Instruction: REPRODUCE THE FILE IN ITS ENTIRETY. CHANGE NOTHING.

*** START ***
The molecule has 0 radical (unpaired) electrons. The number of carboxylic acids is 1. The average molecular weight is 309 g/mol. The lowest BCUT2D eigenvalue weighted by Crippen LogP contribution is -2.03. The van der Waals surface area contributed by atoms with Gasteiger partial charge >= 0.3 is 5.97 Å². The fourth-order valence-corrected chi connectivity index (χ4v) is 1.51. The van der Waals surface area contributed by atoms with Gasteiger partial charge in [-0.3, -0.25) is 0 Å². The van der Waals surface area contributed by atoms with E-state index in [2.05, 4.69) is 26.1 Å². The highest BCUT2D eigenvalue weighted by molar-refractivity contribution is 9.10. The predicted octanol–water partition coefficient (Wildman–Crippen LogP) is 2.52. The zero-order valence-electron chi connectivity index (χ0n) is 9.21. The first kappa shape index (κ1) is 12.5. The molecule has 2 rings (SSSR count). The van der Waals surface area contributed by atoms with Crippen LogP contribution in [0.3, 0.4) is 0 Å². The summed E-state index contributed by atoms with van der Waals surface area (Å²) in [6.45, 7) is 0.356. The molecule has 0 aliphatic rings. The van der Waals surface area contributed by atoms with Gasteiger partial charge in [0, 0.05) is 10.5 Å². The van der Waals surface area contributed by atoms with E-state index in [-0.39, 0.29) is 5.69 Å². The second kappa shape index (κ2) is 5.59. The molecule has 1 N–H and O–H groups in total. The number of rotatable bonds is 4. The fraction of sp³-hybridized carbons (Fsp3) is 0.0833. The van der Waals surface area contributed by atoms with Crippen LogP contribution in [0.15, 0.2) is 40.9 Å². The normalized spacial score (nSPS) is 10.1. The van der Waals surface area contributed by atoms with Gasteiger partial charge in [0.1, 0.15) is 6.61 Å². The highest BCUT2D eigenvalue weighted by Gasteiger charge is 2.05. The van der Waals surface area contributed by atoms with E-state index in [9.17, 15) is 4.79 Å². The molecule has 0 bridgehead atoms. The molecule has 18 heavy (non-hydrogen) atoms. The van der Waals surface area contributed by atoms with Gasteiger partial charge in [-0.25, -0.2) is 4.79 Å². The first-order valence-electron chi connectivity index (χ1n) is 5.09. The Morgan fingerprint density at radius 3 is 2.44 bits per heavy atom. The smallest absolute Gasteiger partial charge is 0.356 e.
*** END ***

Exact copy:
The molecule has 0 radical (unpaired) electrons. The number of carboxylic acids is 1. The average molecular weight is 309 g/mol. The lowest BCUT2D eigenvalue weighted by Crippen LogP contribution is -2.03. The van der Waals surface area contributed by atoms with Gasteiger partial charge >= 0.3 is 5.97 Å². The fourth-order valence-corrected chi connectivity index (χ4v) is 1.51. The van der Waals surface area contributed by atoms with Gasteiger partial charge in [-0.3, -0.25) is 0 Å². The van der Waals surface area contributed by atoms with E-state index in [2.05, 4.69) is 26.1 Å². The highest BCUT2D eigenvalue weighted by molar-refractivity contribution is 9.10. The predicted octanol–water partition coefficient (Wildman–Crippen LogP) is 2.52. The zero-order valence-electron chi connectivity index (χ0n) is 9.21. The first kappa shape index (κ1) is 12.5. The molecule has 2 rings (SSSR count). The van der Waals surface area contributed by atoms with Crippen LogP contribution in [0.3, 0.4) is 0 Å². The summed E-state index contributed by atoms with van der Waals surface area (Å²) in [6.45, 7) is 0.356. The molecule has 0 aliphatic rings. The van der Waals surface area contributed by atoms with Gasteiger partial charge in [0, 0.05) is 10.5 Å². The van der Waals surface area contributed by atoms with E-state index in [-0.39, 0.29) is 5.69 Å². The second kappa shape index (κ2) is 5.59. The molecule has 1 N–H and O–H groups in total. The number of rotatable bonds is 4. The fraction of sp³-hybridized carbons (Fsp3) is 0.0833. The van der Waals surface area contributed by atoms with Crippen LogP contribution in [0.15, 0.2) is 40.9 Å². The normalized spacial score (nSPS) is 10.1. The van der Waals surface area contributed by atoms with Gasteiger partial charge in [0.1, 0.15) is 6.61 Å². The highest BCUT2D eigenvalue weighted by Gasteiger charge is 2.05. The van der Waals surface area contributed by atoms with E-state index in [9.17, 15) is 4.79 Å². The molecule has 0 bridgehead atoms. The molecule has 18 heavy (non-hydrogen) atoms. The van der Waals surface area contributed by atoms with Gasteiger partial charge in [-0.25, -0.2) is 4.79 Å². The first-order valence-electron chi connectivity index (χ1n) is 5.09. The Morgan fingerprint density at radius 3 is 2.44 bits per heavy atom. The smallest absolute Gasteiger partial charge is 0.356 e.